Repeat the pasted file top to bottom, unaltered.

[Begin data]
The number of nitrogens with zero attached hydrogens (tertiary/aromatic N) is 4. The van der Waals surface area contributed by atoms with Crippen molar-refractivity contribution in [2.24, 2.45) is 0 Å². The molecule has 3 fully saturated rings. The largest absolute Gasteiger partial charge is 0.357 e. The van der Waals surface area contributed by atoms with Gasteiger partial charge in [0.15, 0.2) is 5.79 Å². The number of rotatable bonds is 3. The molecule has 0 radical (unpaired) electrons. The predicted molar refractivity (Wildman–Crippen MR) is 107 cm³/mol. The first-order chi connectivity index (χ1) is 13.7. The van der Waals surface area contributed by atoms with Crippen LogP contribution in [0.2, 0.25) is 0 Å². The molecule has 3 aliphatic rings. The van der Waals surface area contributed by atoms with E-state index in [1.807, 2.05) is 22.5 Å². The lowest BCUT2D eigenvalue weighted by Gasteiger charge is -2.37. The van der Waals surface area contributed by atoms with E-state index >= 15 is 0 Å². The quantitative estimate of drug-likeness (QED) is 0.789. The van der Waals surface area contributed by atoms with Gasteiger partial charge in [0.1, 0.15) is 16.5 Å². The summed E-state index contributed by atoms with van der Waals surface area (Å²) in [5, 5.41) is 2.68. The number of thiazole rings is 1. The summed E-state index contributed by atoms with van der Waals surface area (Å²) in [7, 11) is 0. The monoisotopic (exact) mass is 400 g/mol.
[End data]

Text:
The number of nitrogens with zero attached hydrogens (tertiary/aromatic N) is 4. The van der Waals surface area contributed by atoms with Crippen molar-refractivity contribution in [2.24, 2.45) is 0 Å². The molecule has 3 fully saturated rings. The largest absolute Gasteiger partial charge is 0.357 e. The van der Waals surface area contributed by atoms with Gasteiger partial charge in [0.15, 0.2) is 5.79 Å². The number of rotatable bonds is 3. The molecule has 0 radical (unpaired) electrons. The predicted molar refractivity (Wildman–Crippen MR) is 107 cm³/mol. The first-order chi connectivity index (χ1) is 13.7. The van der Waals surface area contributed by atoms with Crippen LogP contribution in [0.2, 0.25) is 0 Å². The molecule has 3 aliphatic rings. The van der Waals surface area contributed by atoms with E-state index in [1.807, 2.05) is 22.5 Å². The lowest BCUT2D eigenvalue weighted by Gasteiger charge is -2.37. The van der Waals surface area contributed by atoms with E-state index >= 15 is 0 Å². The quantitative estimate of drug-likeness (QED) is 0.789. The van der Waals surface area contributed by atoms with Gasteiger partial charge in [0.1, 0.15) is 16.5 Å². The summed E-state index contributed by atoms with van der Waals surface area (Å²) in [5, 5.41) is 2.68. The number of thiazole rings is 1. The summed E-state index contributed by atoms with van der Waals surface area (Å²) in [7, 11) is 0. The monoisotopic (exact) mass is 400 g/mol.